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What is a "Web App"?

Published July 19, 2018

When I explain to business people what Ten Forward Consulting does, my explanation will often include the phrase, "We are a custom software development firm that specializes in mobile apps and web apps".  A common follow-up question is, "What is a 'web app'?" and / or "How does a web app differ from a website?"

I hope to answer that question below in terms any business person will understand.

To start, a "web application", or web app, is a type or subset of a website.

So, what's a website?

A website is a collection of web pages all under a similar domain name, such as businessname.com. Any URL you type into a browser or click on will send you to a single web page of a website. A common connotation of websites is that the pages are fairly content-based or informational in nature (versus functional in nature). 

For visitors to an informational website, the content doesn't change much, aside from an updated blog post or office hours periodically. Visitors can click around the site to various web pages, but the content remains the same and there is not much that can be done to change it by the visitor. 

An informational website is interactive only so much as you click around. An example of this is most marketing websites for small businesses. Most small business websites aim to explain who they are, what they do (services/products), where they're located, how to be found, and how to be contacted. This is information that does not change regularly and will not be changed by a visitor the the site.

Consider https://tenforward.consulting. This is a good example of an informational website. While there are some web forms, the website itself does not compute quotes for users.

Then what's a web application?

A web app, as a specific type of website, is also accessed via a web browser using the internet. The main difference is that a web app is dynamic: it does something (computing function) that provides some value - by changing the information on the page, for example - for the user.

Let's consider what an application is first. An application is a piece of software that performs some series of functions for the user. Therefore, a web application ("web app") performs functions for the user, but "on the web" - ie, accessed via the internet.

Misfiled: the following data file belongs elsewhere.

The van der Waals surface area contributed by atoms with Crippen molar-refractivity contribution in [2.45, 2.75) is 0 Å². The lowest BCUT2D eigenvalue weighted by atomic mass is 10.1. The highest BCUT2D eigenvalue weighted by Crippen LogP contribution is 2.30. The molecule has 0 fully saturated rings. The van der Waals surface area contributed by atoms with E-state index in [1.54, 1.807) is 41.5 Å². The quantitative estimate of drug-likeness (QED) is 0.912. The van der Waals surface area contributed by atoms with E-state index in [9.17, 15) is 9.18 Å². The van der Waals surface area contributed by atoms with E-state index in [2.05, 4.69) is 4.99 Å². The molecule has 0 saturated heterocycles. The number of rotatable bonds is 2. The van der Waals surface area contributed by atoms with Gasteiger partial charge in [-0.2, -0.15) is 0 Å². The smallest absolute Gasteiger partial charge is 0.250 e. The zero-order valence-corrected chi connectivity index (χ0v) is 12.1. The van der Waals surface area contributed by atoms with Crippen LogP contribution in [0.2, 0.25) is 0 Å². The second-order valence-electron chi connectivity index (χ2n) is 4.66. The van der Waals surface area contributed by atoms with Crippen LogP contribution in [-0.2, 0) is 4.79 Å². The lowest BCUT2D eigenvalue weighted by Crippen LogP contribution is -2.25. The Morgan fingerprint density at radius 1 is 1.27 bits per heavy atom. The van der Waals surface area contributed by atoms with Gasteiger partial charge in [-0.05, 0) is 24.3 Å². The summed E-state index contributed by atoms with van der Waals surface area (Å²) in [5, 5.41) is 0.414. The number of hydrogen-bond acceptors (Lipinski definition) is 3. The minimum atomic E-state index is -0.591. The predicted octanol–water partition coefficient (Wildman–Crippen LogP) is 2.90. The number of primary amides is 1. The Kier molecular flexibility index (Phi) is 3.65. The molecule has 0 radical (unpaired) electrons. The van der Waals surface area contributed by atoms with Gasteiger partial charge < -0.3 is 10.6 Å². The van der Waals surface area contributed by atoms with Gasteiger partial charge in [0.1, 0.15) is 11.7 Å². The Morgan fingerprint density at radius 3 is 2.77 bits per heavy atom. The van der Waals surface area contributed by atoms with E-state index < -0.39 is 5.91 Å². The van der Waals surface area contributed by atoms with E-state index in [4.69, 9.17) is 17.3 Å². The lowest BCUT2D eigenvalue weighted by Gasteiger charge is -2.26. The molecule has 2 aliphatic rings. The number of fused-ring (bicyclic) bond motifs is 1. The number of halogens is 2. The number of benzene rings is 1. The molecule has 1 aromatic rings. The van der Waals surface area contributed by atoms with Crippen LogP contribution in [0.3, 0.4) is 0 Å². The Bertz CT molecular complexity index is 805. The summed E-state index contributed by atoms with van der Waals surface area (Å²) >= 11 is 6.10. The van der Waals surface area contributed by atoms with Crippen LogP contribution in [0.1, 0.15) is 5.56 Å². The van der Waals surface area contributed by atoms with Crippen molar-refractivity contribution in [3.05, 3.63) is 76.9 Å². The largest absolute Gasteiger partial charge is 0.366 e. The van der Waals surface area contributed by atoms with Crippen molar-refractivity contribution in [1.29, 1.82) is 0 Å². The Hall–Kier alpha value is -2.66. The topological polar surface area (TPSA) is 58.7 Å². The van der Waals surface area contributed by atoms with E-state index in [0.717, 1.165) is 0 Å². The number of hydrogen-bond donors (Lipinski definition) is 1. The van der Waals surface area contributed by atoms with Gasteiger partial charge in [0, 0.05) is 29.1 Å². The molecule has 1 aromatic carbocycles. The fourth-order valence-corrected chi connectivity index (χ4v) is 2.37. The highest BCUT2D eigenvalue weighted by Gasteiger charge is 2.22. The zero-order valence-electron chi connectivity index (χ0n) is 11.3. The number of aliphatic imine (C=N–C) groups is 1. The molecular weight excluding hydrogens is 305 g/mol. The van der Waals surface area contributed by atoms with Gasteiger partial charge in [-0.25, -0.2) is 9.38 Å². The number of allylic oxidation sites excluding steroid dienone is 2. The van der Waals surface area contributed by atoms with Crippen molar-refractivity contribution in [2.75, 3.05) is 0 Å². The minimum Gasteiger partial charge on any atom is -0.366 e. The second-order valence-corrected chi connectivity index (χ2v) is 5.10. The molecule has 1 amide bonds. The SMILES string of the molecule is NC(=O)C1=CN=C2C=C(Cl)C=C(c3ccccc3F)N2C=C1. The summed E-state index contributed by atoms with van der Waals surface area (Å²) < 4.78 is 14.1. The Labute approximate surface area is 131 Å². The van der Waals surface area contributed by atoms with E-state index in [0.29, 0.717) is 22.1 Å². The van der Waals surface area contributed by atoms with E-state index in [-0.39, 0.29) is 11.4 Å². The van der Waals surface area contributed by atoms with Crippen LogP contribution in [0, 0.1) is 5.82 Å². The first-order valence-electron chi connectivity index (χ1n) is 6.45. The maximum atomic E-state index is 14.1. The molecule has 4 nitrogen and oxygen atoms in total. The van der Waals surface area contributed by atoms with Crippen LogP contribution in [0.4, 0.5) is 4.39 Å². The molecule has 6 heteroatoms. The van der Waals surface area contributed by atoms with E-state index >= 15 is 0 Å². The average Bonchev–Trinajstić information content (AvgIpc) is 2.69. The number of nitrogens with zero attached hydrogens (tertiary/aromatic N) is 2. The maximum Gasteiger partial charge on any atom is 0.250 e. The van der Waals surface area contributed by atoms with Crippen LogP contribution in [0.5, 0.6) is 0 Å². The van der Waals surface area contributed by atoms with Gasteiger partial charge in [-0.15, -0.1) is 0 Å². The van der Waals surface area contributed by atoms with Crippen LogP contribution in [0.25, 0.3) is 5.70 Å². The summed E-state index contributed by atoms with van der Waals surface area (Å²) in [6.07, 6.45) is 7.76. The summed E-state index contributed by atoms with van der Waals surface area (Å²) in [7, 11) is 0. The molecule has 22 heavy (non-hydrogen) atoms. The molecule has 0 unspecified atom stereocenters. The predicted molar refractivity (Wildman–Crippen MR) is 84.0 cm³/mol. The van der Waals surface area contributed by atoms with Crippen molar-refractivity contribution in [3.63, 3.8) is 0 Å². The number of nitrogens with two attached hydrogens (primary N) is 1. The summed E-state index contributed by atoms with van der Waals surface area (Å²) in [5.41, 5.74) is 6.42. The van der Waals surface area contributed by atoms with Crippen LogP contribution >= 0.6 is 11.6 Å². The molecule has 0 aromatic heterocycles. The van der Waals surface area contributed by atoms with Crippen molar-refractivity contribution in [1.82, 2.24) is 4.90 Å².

Consider Gmail versus Microsoft Outlook (pre Office 365).  Both are applications, but Gmail is a web application whereas MS Outlook is a local desktop application.  Other examples include Google Docs/Sheets versus MS Word/Excel.

The point is, a web app will be dynamic; it will allow the user to interact with it and perform some function(s).  

Often times, then, a web app will be connected to a back-end database of information, images, etc that are stored on a web server and require a login in order to know who the user is, know their level of access, have a history, and the like. Some web apps do not require a login, for example, like an online mortgage loan calculator. The calculator can compute a monthly payment if you give it the principal loan amount, a rate, and a term, but it won't store that information for a future date for a specific user.

Think of your current health care provider. Often times they'll have a well-designed, content-based marketing website. But once you become a member, you'll have the ability to login to their site to retrieve health records, communicate with your primary doctor, schedule appointments, etc.

So what?

Often times an organization will want to provide access to specific information, inputs, dashboards, functions, etc. to their employees, vendors, partners, or clients in order to expedite processes. At some point, programming a computer to complete certain jobs - especially repeatable tasks - is more effective and efficient (read, more profitable) than having people do them. 

These days, business processes/functions are done around the world and around the clock; time and location are less of a factor.  

  • Should employees be required to travel to a time clock or should they be given access to a mobile app that allows them to track their time regardless of location?  
  • Should patients be required to call their care provider in order to update them on at-home rehab checklists, or could they be given access to a mobile app where they can track all of their rehab in order to update their provider with real-time dashboards and reports? 
  • Should an employee be paid to manually enter information into multiple different applications (financial, customer database, project software, etc) or should a business have one portal that will submit information into multiple, disparate systems at the click of a mouse, regardless of their location?  

All of these can be solved with web apps.

For more information on web apps, please contact us.

Author details

Ryan Hartberg

(Former Sales)